SILVER SURFER: 1989 Toyota Supra A70 | The Daily Star
12:00 AM, July 31, 2019 / LAST MODIFIED: 05:45 PM, August 01, 2019

Project Cars

SILVER SURFER: 1989 Toyota Supra A70



Photos: Ahbaar Mohammad

There was a time, a long time back when Toyota was an adventurous sort of manufacturer. The Japanese were riding the high of a technological boom in the 80s—everything from tape decks to calculators to washing machines carried the “Made in Japan” tag, and were valued for it. Toyota was free from the load of keeping up the title of “World’s Largest Automotive Manufacturer” that they carry at present and took the chance of good fortunes to develop some of the most desirable sports cars on the planet. The MR2, Celica and Supra were instant global hits, with a cult following that would last decades and make the childlike motor-heads of today froth at the mouth.



It was a different time, free of the controversy and the “boring” image that followed the brand around for much of the 2000s and 2010s. Back then, Toyota had enough mettle to bring together different elements to create a car that stood its ground—not just a badge engineering exercise, as evidenced by the 2020 MKV Toyota Supra/BMW Z4.



The story of the A70 MKIII Supra is one of new beginnings and the path to greatness. While the world may have collectively gone off the rocker after the launch of the A80 MKIV Toyota Supra and its fame from Hollywood, racing games and (much later) social media, it’s easy to trace the elements of greatness that began in the A70, just one generation earlier.


For one, just look at it. The A70 is the perfect genesis of 80s wedge design and Japanese design thinking. Long, low and sleek, but with a subtle sense of restraint and compactness. If a Japanese zen garden had wheels (and pop-up headlights!), this would be it. In photos it might be difficult to understand, but standing next to it, you get the distinct feeling that the car promotes aggression in a wholly unobtrusive way, without any direct attempt at screaming itself hoarse like the A80 or A90 does.



Open up the wide, mile-long door and you’re met with a cabin that tries its best to wrap you in a cocoon of 80s Grand Touring style comfort. The wide leather bucket seats sink beneath your weight, the controls are within easy reach and the wrap-around dash, while reflecting a layout similar to lesser Toyotas of the era like the E90 Corolla and V30 Camry, invites you for a drive. It’s quite different from the fighter jet cockpit of the A80 and the BMW sourced cabin of the A90.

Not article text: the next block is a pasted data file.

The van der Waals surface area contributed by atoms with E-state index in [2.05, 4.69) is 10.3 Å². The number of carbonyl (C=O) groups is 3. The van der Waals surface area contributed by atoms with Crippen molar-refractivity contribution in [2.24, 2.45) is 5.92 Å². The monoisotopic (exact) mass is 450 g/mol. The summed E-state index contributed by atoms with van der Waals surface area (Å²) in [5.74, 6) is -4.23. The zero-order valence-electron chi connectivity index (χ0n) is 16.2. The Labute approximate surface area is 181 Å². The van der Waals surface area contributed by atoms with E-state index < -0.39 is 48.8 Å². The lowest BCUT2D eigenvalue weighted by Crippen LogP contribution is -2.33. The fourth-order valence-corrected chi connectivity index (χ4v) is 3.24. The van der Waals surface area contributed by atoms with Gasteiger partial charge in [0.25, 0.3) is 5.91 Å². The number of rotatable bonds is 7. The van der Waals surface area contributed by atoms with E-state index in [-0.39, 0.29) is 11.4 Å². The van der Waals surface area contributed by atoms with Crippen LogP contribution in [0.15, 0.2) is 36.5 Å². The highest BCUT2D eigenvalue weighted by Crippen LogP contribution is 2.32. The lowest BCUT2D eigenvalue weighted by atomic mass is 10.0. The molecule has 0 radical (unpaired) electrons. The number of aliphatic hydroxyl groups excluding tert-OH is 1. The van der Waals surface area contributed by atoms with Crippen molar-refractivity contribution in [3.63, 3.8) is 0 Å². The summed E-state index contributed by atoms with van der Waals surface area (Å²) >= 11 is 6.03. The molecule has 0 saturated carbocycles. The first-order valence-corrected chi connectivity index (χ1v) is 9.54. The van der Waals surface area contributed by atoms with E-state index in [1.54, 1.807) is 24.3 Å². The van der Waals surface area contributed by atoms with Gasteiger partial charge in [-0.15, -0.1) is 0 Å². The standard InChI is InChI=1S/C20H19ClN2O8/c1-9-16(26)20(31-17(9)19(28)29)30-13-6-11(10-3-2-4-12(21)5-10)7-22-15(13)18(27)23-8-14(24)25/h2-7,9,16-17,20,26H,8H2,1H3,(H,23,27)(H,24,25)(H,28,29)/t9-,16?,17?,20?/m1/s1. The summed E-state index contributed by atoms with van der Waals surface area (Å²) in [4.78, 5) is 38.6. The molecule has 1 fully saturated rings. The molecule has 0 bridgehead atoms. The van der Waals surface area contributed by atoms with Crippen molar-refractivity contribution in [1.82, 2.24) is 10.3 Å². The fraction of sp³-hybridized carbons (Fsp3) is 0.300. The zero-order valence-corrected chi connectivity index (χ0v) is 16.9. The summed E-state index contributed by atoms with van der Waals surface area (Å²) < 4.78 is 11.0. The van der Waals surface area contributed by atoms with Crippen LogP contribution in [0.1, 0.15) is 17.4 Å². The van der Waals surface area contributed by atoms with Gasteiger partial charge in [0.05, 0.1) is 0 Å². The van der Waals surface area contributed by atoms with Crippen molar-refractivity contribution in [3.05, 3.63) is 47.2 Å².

Under the hood is a 2.5 litre twin-turbo straight-six. The 1JZGTE might be a familiar motor thanks to the widespread popularity of X-chassis projects in Bangladesh, but back when the A70 was introduced, the parallel twin-turbo 1JZGTE was a range-topping option in the Japan-only JZA70, offering 276 HP as opposed to the twin-turbo 1G-GTE motor in the GA70, which offered 207 HP.



When this particular Supra started life however, it was as a GA70 (with no more than a shell of a car with no engine) that was eventually upgraded to a JZA70 with the help of a CKD and its previous owner, Nasib Newaz. With the help of close friends Tanweer Zaman, Munir Chowdhury Sakin and Bony Hasan, the MKIII was restored to near-perfection at the now-famous Anwar’s garage. Nishat Newaz, Nasib’s younger brother, as well as his friend and current owner of the Supra, Partha Das, played a crucial role in putting the Supra together.




Partha loves Supra ownership. “Driving an older car is a big source of pleasure and pride for me. It’s comfortable as a sports GT and reliable since it’s a Toyota. It’s very fun to drive and push, but it’s getting increasingly difficult to enjoy it in Dhaka since the road condition is deteriorating every day. The police aren’t very cooperative either,” Partha says.



The non-VVTi 1JZGTE packs quite the punch, especially coupled with the R154 5 speed manual gearbox. The shifter clicks into place with the shortest throw (possibly) of any car you will ever get to drive, with sharp, dynamic response from the steering. Despite being a big, heavy RWD GT car, the Supra is surprisingly nimble and stable darting in and out of traffic. On boost, the Supra turns into a cruise missile that barrels down the road in a frenzy of fuel and fire that seems to have only been perfected over the years and across subsequent generations of the nameplate. One of only two (with rumours of a third example unconfirmed as yet) units in the country, this car shows that the MKIII is truly the start of the greatness of the Supra nameplate.




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